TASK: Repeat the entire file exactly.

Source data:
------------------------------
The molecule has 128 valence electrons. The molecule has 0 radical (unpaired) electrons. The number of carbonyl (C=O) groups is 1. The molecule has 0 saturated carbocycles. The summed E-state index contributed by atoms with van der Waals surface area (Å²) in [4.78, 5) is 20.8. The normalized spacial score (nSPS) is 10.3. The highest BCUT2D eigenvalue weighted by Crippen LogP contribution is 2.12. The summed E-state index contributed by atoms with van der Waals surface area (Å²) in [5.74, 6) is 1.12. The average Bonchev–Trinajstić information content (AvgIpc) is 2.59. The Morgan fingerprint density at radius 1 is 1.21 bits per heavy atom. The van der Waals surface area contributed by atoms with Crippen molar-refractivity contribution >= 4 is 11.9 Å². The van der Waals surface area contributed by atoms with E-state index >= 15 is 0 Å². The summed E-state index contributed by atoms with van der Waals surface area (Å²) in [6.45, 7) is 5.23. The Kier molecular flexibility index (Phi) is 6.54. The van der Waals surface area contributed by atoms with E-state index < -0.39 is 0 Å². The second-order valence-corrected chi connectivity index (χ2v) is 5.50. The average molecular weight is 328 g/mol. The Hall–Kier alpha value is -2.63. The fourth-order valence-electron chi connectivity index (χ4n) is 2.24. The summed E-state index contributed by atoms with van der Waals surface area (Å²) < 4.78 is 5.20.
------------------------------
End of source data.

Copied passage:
The molecule has 128 valence electrons. The molecule has 0 radical (unpaired) electrons. The number of carbonyl (C=O) groups is 1. The molecule has 0 saturated carbocycles. The summed E-state index contributed by atoms with van der Waals surface area (Å²) in [4.78, 5) is 20.8. The normalized spacial score (nSPS) is 10.3. The highest BCUT2D eigenvalue weighted by Crippen LogP contribution is 2.12. The summed E-state index contributed by atoms with van der Waals surface area (Å²) in [5.74, 6) is 1.12. The average Bonchev–Trinajstić information content (AvgIpc) is 2.59. The Morgan fingerprint density at radius 1 is 1.21 bits per heavy atom. The van der Waals surface area contributed by atoms with Crippen molar-refractivity contribution >= 4 is 11.9 Å². The van der Waals surface area contributed by atoms with E-state index >= 15 is 0 Å². The summed E-state index contributed by atoms with van der Waals surface area (Å²) in [6.45, 7) is 5.23. The Kier molecular flexibility index (Phi) is 6.54. The van der Waals surface area contributed by atoms with E-state index < -0.39 is 0 Å². The second-order valence-corrected chi connectivity index (χ2v) is 5.50. The average molecular weight is 328 g/mol. The Hall–Kier alpha value is -2.63. The fourth-order valence-electron chi connectivity index (χ4n) is 2.24. The summed E-state index contributed by atoms with van der Waals surface area (Å²) < 4.78 is 5.20.